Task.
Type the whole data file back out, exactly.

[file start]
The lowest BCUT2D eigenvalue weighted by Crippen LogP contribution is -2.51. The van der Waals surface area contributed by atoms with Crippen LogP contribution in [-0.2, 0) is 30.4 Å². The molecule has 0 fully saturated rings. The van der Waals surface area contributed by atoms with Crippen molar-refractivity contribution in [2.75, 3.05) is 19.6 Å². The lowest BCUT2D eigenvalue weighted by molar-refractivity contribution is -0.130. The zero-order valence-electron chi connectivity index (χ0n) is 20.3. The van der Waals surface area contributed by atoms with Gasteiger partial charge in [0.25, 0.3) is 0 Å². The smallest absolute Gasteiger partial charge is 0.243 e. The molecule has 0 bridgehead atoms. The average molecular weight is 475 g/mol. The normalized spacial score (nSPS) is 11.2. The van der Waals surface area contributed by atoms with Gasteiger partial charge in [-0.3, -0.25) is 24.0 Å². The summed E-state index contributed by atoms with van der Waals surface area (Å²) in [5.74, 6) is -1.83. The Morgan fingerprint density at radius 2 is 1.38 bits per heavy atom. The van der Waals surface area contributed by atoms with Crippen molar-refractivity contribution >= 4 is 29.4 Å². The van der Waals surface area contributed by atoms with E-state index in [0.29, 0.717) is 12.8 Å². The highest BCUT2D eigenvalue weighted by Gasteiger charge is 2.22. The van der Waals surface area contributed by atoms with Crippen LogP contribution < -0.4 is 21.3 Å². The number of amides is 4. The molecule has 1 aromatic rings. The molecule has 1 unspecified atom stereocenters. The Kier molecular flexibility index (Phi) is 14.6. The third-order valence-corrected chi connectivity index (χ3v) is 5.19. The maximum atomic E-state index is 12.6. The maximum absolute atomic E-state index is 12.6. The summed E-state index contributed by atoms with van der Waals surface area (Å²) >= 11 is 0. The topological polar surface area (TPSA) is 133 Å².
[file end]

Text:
The lowest BCUT2D eigenvalue weighted by Crippen LogP contribution is -2.51. The van der Waals surface area contributed by atoms with Crippen LogP contribution in [-0.2, 0) is 30.4 Å². The molecule has 0 fully saturated rings. The van der Waals surface area contributed by atoms with Crippen molar-refractivity contribution in [2.75, 3.05) is 19.6 Å². The lowest BCUT2D eigenvalue weighted by molar-refractivity contribution is -0.130. The zero-order valence-electron chi connectivity index (χ0n) is 20.3. The van der Waals surface area contributed by atoms with Gasteiger partial charge in [0.25, 0.3) is 0 Å². The smallest absolute Gasteiger partial charge is 0.243 e. The molecule has 0 bridgehead atoms. The average molecular weight is 475 g/mol. The normalized spacial score (nSPS) is 11.2. The van der Waals surface area contributed by atoms with Gasteiger partial charge in [-0.3, -0.25) is 24.0 Å². The summed E-state index contributed by atoms with van der Waals surface area (Å²) in [5.74, 6) is -1.83. The Morgan fingerprint density at radius 2 is 1.38 bits per heavy atom. The van der Waals surface area contributed by atoms with Crippen molar-refractivity contribution >= 4 is 29.4 Å². The van der Waals surface area contributed by atoms with E-state index in [0.29, 0.717) is 12.8 Å². The highest BCUT2D eigenvalue weighted by Gasteiger charge is 2.22. The van der Waals surface area contributed by atoms with Crippen LogP contribution < -0.4 is 21.3 Å². The number of amides is 4. The molecule has 1 aromatic rings. The molecule has 1 unspecified atom stereocenters. The Kier molecular flexibility index (Phi) is 14.6. The third-order valence-corrected chi connectivity index (χ3v) is 5.19. The maximum atomic E-state index is 12.6. The maximum absolute atomic E-state index is 12.6. The summed E-state index contributed by atoms with van der Waals surface area (Å²) >= 11 is 0. The topological polar surface area (TPSA) is 133 Å².